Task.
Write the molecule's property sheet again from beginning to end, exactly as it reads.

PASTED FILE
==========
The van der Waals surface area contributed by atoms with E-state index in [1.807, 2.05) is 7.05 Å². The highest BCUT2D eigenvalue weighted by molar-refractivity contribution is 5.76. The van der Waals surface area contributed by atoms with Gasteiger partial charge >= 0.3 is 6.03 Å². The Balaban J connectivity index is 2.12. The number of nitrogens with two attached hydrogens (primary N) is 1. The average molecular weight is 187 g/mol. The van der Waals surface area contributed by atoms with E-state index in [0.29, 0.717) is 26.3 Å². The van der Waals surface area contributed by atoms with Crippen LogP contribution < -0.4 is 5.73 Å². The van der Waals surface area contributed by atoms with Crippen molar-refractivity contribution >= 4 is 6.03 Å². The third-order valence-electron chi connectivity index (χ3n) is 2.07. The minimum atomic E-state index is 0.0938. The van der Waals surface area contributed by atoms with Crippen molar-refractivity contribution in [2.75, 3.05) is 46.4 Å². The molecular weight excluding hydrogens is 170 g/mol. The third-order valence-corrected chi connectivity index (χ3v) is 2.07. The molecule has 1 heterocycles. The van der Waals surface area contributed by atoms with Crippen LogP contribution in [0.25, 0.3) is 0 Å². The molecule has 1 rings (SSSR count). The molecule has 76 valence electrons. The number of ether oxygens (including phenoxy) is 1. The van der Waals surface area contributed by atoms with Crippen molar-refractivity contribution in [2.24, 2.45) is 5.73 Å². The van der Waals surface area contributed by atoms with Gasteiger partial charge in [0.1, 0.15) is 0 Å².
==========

The van der Waals surface area contributed by atoms with E-state index in [1.807, 2.05) is 7.05 Å². The highest BCUT2D eigenvalue weighted by molar-refractivity contribution is 5.76. The van der Waals surface area contributed by atoms with Gasteiger partial charge >= 0.3 is 6.03 Å². The Balaban J connectivity index is 2.12. The number of nitrogens with two attached hydrogens (primary N) is 1. The average molecular weight is 187 g/mol. The van der Waals surface area contributed by atoms with E-state index in [0.29, 0.717) is 26.3 Å². The van der Waals surface area contributed by atoms with Crippen LogP contribution < -0.4 is 5.73 Å². The van der Waals surface area contributed by atoms with Crippen molar-refractivity contribution >= 4 is 6.03 Å². The third-order valence-electron chi connectivity index (χ3n) is 2.07. The minimum atomic E-state index is 0.0938. The van der Waals surface area contributed by atoms with Crippen molar-refractivity contribution in [2.75, 3.05) is 46.4 Å². The molecular weight excluding hydrogens is 170 g/mol. The third-order valence-corrected chi connectivity index (χ3v) is 2.07. The molecule has 1 heterocycles. The van der Waals surface area contributed by atoms with Crippen LogP contribution in [0.25, 0.3) is 0 Å². The molecule has 1 rings (SSSR count). The molecule has 76 valence electrons. The number of ether oxygens (including phenoxy) is 1. The van der Waals surface area contributed by atoms with Crippen molar-refractivity contribution in [2.24, 2.45) is 5.73 Å². The van der Waals surface area contributed by atoms with Gasteiger partial charge in [0.1, 0.15) is 0 Å².